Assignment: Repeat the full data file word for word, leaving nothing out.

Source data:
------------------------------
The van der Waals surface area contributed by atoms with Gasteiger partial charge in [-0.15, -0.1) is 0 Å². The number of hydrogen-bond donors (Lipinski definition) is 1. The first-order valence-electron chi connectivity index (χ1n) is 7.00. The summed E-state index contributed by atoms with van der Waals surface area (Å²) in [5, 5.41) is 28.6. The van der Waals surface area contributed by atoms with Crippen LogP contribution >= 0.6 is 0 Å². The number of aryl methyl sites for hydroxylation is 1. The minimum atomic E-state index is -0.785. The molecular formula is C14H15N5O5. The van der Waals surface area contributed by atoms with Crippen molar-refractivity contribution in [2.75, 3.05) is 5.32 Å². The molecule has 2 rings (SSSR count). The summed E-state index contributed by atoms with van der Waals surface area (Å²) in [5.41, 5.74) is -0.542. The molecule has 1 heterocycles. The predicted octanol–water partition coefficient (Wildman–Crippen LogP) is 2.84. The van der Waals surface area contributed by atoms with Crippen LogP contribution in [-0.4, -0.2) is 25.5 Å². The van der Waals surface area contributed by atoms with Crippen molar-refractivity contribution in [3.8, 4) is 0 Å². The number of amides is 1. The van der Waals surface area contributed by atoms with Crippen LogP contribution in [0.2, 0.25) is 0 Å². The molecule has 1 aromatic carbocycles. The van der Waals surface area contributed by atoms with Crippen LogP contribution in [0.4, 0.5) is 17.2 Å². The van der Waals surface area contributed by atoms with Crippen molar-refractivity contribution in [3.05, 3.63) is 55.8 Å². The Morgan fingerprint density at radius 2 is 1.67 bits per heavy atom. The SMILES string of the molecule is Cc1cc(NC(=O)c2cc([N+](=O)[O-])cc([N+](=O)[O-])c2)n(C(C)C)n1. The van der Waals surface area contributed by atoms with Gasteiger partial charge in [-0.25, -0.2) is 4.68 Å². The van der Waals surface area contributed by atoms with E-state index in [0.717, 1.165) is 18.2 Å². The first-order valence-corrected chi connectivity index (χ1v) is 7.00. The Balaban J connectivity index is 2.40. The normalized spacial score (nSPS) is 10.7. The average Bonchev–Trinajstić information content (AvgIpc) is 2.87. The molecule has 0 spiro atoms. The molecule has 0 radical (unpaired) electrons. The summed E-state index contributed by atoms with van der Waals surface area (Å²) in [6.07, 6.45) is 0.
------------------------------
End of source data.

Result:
The van der Waals surface area contributed by atoms with Gasteiger partial charge in [-0.15, -0.1) is 0 Å². The number of hydrogen-bond donors (Lipinski definition) is 1. The first-order valence-electron chi connectivity index (χ1n) is 7.00. The summed E-state index contributed by atoms with van der Waals surface area (Å²) in [5, 5.41) is 28.6. The van der Waals surface area contributed by atoms with Crippen LogP contribution >= 0.6 is 0 Å². The number of aryl methyl sites for hydroxylation is 1. The minimum atomic E-state index is -0.785. The molecular formula is C14H15N5O5. The van der Waals surface area contributed by atoms with Crippen molar-refractivity contribution in [2.75, 3.05) is 5.32 Å². The molecule has 2 rings (SSSR count). The summed E-state index contributed by atoms with van der Waals surface area (Å²) in [5.41, 5.74) is -0.542. The molecule has 1 heterocycles. The predicted octanol–water partition coefficient (Wildman–Crippen LogP) is 2.84. The van der Waals surface area contributed by atoms with Crippen LogP contribution in [-0.4, -0.2) is 25.5 Å². The van der Waals surface area contributed by atoms with Crippen molar-refractivity contribution in [3.8, 4) is 0 Å². The number of amides is 1. The van der Waals surface area contributed by atoms with Crippen LogP contribution in [0.2, 0.25) is 0 Å². The molecule has 1 aromatic carbocycles. The van der Waals surface area contributed by atoms with Crippen LogP contribution in [0.4, 0.5) is 17.2 Å². The van der Waals surface area contributed by atoms with Crippen molar-refractivity contribution in [3.05, 3.63) is 55.8 Å². The Morgan fingerprint density at radius 2 is 1.67 bits per heavy atom. The SMILES string of the molecule is Cc1cc(NC(=O)c2cc([N+](=O)[O-])cc([N+](=O)[O-])c2)n(C(C)C)n1. The van der Waals surface area contributed by atoms with Gasteiger partial charge in [-0.25, -0.2) is 4.68 Å². The van der Waals surface area contributed by atoms with E-state index in [0.717, 1.165) is 18.2 Å². The first-order valence-corrected chi connectivity index (χ1v) is 7.00. The Balaban J connectivity index is 2.40. The normalized spacial score (nSPS) is 10.7. The average Bonchev–Trinajstić information content (AvgIpc) is 2.87. The molecule has 0 spiro atoms. The molecule has 0 radical (unpaired) electrons. The summed E-state index contributed by atoms with van der Waals surface area (Å²) in [6.07, 6.45) is 0.